Pat Riley, quote machine: After his team won their 14th game of the season and ended another long losing streak, Riles said: "These guys are just unadulterated." I have no idea what he could possibly mean. But far be it from me to argue with words of wisdom from a Hall of Famer.
Detroit Pistons: This is how the Pistons chose to honor their All-Time Team? By shooting 35 percent and losing at home to the New York Knicks? I know they don't have anything left to prove until the playoffs, but still. Or maybe this was just the team's way to honor Isiah before he gets fired. Mercy win? Sounds about right to me. And I'm sure that's what Pistons fans are hoping, too.
New Orleans Hornets: Watching that Jazz/Hornets game last night, it was hard to believe that New Orleans is fighting to hang on to the top seed in the Western Conference. I mean, 66 points on 36 percent shooting...at home?! And against an awful road team, no less. Not good.
Chris Paul: Nobody should lose the MVP based on a single performance, but if they did, Paul would have lost it last night. He had 9 assists, but he was held to 4 points on 2-for-11 shooting thanks to some intense defensive pressure from Deron Williams (and some strategic lane-clogging by the rest of the Jazz). Williams (16 assists) also did a better job running his team's offense. It was strangely reminiscent of the way Hakeem Olajuwon manhandled David Robinson during The Admiral's MVP season.
Utah versus New Orleans: Okay, the teams both shot badly (43 percent for Utah, 36 for New Orleans) and combined for 41 turnovers. Final score: 77-66. For a little perspective, the halftime score of the Kings/Warriors game was 77-66. (Thanks, Joe.)
The Boston reserves: The Big Three played, built a huge lead, and returned to the bench for a little nappy time. Their nap was disturbed, however, by the fact that their roleplayers coughed up the lead and barely pulled out a 107-104 overtime victory. Hey, a win's a win, right? And it's better to pull one out on the road than lose to the Knicks at home.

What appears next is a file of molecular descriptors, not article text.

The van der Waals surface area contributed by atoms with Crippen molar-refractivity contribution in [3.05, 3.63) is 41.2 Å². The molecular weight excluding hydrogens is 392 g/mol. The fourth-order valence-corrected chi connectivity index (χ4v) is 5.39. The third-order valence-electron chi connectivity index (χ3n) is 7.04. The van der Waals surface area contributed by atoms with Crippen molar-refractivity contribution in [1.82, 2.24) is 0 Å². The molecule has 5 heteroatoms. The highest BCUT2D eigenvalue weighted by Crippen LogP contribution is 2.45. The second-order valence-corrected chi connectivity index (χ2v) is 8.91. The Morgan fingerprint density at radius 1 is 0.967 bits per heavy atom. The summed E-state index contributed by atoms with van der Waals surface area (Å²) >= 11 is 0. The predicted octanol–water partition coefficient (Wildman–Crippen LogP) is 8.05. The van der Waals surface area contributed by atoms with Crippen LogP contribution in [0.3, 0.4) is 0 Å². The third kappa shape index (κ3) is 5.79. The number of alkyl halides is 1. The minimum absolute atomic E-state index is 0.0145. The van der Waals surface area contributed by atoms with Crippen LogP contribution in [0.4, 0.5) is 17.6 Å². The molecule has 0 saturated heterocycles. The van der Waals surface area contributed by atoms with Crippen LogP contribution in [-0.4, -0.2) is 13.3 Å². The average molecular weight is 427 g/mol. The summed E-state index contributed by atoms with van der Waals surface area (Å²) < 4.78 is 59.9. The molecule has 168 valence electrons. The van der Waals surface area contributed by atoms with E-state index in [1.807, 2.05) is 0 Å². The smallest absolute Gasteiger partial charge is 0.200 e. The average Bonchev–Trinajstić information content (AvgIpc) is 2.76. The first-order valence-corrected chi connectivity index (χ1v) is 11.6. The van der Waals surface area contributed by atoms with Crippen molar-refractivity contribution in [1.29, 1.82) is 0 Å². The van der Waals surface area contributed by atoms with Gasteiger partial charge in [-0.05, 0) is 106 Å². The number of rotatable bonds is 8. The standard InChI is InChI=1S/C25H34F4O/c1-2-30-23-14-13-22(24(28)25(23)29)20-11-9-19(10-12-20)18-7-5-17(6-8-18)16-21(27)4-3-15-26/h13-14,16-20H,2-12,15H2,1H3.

Update! Andrew Bogut: Basketbawful reader Victor said: "I think Andrew Bogut deserves a mention. He got a cripple double last night: 15 points, 15 boards, and 10 turnovers." We call that a triple bumble around these parts, but you're absolutely right, Victor. You get a Tommy Point!
Doc Rivers, quote machine: Eddie House secured Boston's victory with a big three-pointer in overtime, despite the fact that he was 0-for-7 on the rest of his shots that game. And damn if that didn't make Doc proud. "That's a great lesson for all kids. If you're a shooter, you're a shooter. You can miss 20 in a row, but if you're open you shoot again." Yeah. Great lesson. Because more kids need to be remorseless shooters. (That sound you just heard was every high school coach in the country vomiting.)
Shaq: Hmm. The Big Coffee Breaker missed last night's game with a "right hip contusion." That's funny. And here I thought he had just come down with a bad case of the "restin' for the playoffs." My mistake.
Kwame Brown: DNP-CD. I think that's his "Out of the League" clock ticking. I really do.
Los Angeles Lakers: They had the perfect chance to make up ground on the Hornets in the race for the number one seed out West. And they failed. They have the maybe-MVP. Pau Gasol (21 points, 13 rebounds) looks pretty healthy. The Blazers have some injury woes and just lost Joel Przybilla for the season. So, uh, what's the excuse this time? I guess it must have been the devastating absence of Luke Walton. Yeah, I'm sure that's it.
Lamar Odom: From Odenized. Dude, that was totally unnecessary. What's with the aggression? Is everything okay at home?
Golden State Warriors: Yeah, yeah. I know they won. But I also know they gave up 132 points on 53 percent shooting to the Kings. In a critical game. At home. Hand in the face, guys, hand in the face. Said Don Nelson: "It's hard to be disappointed when you win and you score 140 points, but we're going to have to start guarding people a lot better than we did tonight." That's an understatement, to say the least.